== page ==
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Atomic sauce gives smoked ribs a real blast.

And salsa gets a cool-down

IT IS SWEET AND FITTING that every chef should feel that his barbecued ribs are the best in the world. It is not surprising, therefore, that a 1991 Sunset article on the "last word on ribs" should stir Bruce Macler to a reaction. The result is Reactionary Ribs, his homage to Oakland-style ribs, which uses a dry marinade (or paste or rub, as you wish), a fair dose of smoke, and an application of a sauce after the meat leaves the smoker.

The sauce, appropriately called Atomic Balm, is hot, but it can be rendered even more glowing with a supplement of cayenne.

Reactionary Ribs

1 slab (about 4 lb.) pork spareribs

4 cloves garlic, minced or pressed

1 tablespoon chili powder

1 teaspoon ground cumin

1 teaspoon pepper

2 cups hickory or other wood chips

Atomic balm (recipe follows)

Trim excess fat from ribs. Mash garlic with chili powder, cumin, and pepper to make a paste. Spread paste over ribs; cover and chill 1 hour to 6 hours.

Combine chips with about 2 cups water and let stand at least 30 minutes.

Meanwhile, on firegrate in a barbecue with a lid, mound and ignite 50 charcoal briquets. When coals are dotted with ash, about 30 minutes, push 1/2 to opposite sides of grate and set a metal drip pan between mounds. Drain chips and put about 1/2 cup on each mound of coals. Add 5 briquets to each mound now and 5 more each 30 minutes during cooking.

Position grill 4 to 6 inches above grate. Set ribs on grill over drip pan. Put lid on barbecue and open vents. After 30 minutes, put remaining chips on hot coals. Cook ribs until meat in thickest section is no longer pink at bone (cut to test), 1 to 1 1/2 hours. Cut ribs apart and serve sloshed with atomic balm. Makes 4 servings.

Per serving: 847 cal. (58 percent from fat); 53 g protein; 55 g fat (21 g sat.); 36 g carbo.; 923 mg sodium; 214 mg chol.

Atomic balm. In a 2- to 3-quart pan, combine 1 cup catsup; 1/4 cup each molasses and lemon juice; 2 tablespoons sherry vinegar or red wine vinegar; 2 cloves garlic, minced or pressed; 2 tablespoons finely chopped onion; 1 tablespoon chili powder; and 2 teaspoons pepper. Stir often over medium-high heat until just boiling. Reduce heat and simmer gently, uncovered, for about 15 minutes to blend flavors. Use hot or warm; if making ahead, let cool, cover, and chill up to 2 weeks.

CAMARILLO FRIENDS OF Randy Richardson's have tongues too tender for the conventional Southwestern salsas. For them, he devised a black bean and corn salsa that stimulates the taste buds without searing them.

The concept of salsa has gone far beyond the original salsa cruda, the tomato and green chili dip familiar to lovers of Mexican food. Salsa now embraces any number of fruit or vegetable and spice combinations.

This black bean and corn salsa may be used as a dip or rolled in a tortilla. The salsa also makes a fine companion for meats. You could even add some modest heat with green chilies.

Black Bean and Corn Salsa

1 can (1 lb.) black beans, rinsed and drained

3/4 cup corn kernels, fresh and cooked, canned, or thawed frozen

2 medium-size (about 3/4 lb. total) firm-ripe tomatoes, cored, seeded, and diced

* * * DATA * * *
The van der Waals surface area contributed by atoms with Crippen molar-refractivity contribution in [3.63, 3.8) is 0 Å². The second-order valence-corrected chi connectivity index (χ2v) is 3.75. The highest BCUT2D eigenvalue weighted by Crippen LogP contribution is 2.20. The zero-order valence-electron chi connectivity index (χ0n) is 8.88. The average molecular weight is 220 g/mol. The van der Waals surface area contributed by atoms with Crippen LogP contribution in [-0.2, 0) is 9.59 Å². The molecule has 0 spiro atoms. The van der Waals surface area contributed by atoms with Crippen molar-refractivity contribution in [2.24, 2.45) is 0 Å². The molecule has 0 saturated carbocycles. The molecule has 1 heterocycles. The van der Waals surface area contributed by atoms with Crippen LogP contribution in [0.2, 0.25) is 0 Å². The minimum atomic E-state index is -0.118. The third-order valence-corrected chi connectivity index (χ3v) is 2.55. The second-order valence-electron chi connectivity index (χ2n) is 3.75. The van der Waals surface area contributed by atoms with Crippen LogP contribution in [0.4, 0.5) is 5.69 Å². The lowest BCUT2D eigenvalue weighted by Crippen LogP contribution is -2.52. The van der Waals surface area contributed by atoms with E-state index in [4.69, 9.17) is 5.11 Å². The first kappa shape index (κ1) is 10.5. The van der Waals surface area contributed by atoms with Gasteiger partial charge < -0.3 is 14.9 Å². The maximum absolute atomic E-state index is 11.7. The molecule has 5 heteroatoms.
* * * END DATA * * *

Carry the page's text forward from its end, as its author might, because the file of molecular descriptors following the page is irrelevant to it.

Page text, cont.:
2 tablespoons finely chopped fresh cilantro (coriander)

4 green onions, ends trimmed, thinly sliced

1 tablespoon red wine vinegar

1/2 teaspoon each sugar and ground cumin

1/8 teaspoon freshly ground pepper


12 corn tortillas (6 to 7 in., optional)

In a bowl, mix black beans with corn, tomatoes, cilantro, green onions, vinegar, sugar, cumin, pepper, and salt to taste. Serve, or cover and chill up to 1 day.

Lightly rub each tortilla with water-moistened palms; stack tortillas. To heat in a microwave oven, set stack on a plate and lightly cover with plastic wrap; warm on full power (100 percent) until tortillas are hot in center, about 1 1/2 minutes. To heat in the oven, seal stack in foil. Bake in a 350 |degrees~ oven until hot in center, about 15 minutes.

Eat salsa as a relish or in tortillas. Makes 4 cups.

Per 1/4 cup salsa: 28 cal. (9.6 percent from fat); 1.5 g protein; 0.3 g fat (0 g sat.); 5.3 g carbo.; 49 mg sodium; 0 mg chol.

SIMPLIFY, SIMPLIFY," SAID Thoreau, who found his life frittered away by details. If he took his own advice, he probably lived on sandwiches. Although our Chefs of the West tend to ignore Thoreau (their cry is "Enrich, enrich!"), we do occasionally get a quick and easy sandwich recipe. Charles Van Dyke sends this Mediterranean delight with a mystery ingredient--giardiniera.

You may have seen giardiniera in an Italian delicatessen or among the pickles in a supermarket without learning its name. Layered sliced vegetables in glass jars (sometimes of spectacular height) make a colorful spectacle. These constitute giardiniera: carrots, celery, pickles, and peppers (the usual ingredients, although others may be added). They take a mildly hot flavor from their pickling liquid. Van Dyke chops these vegetables to make a relish for his salami and cream cheese sandwiches.

A Different Sandwich

1 cup drained giardiniera (Italian pickled vegetables)

1 small package (3 oz.) neufchatel (light cream) cheese

8 slices whole-wheat bread, toasted

1/3 pound thinly sliced Genoa-style salami

In a food processor or with a knife, finely chop the giardiniera.

Spread cream cheese evenly on 1 side of each toast slice. Spoon giardiniera equally onto cheese on 4 slices; spread level. Top each giardiniera layer equally with salami and a remaining piece of toast, cheese down. Makes 4 sandwiches.

Per sandwich: 348 cal. (57 percent from fat); 15 g protein; 22 g fat (8.5 g sat.); 24 g carbo.; 1,199 mg sodium; 56 mg chol.
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Title Annotation:Chefs of the West; recipes
Author:Griffiths, Joan; Dunmire, Richard
Article Type:Column
Date:Jul 1, 1993
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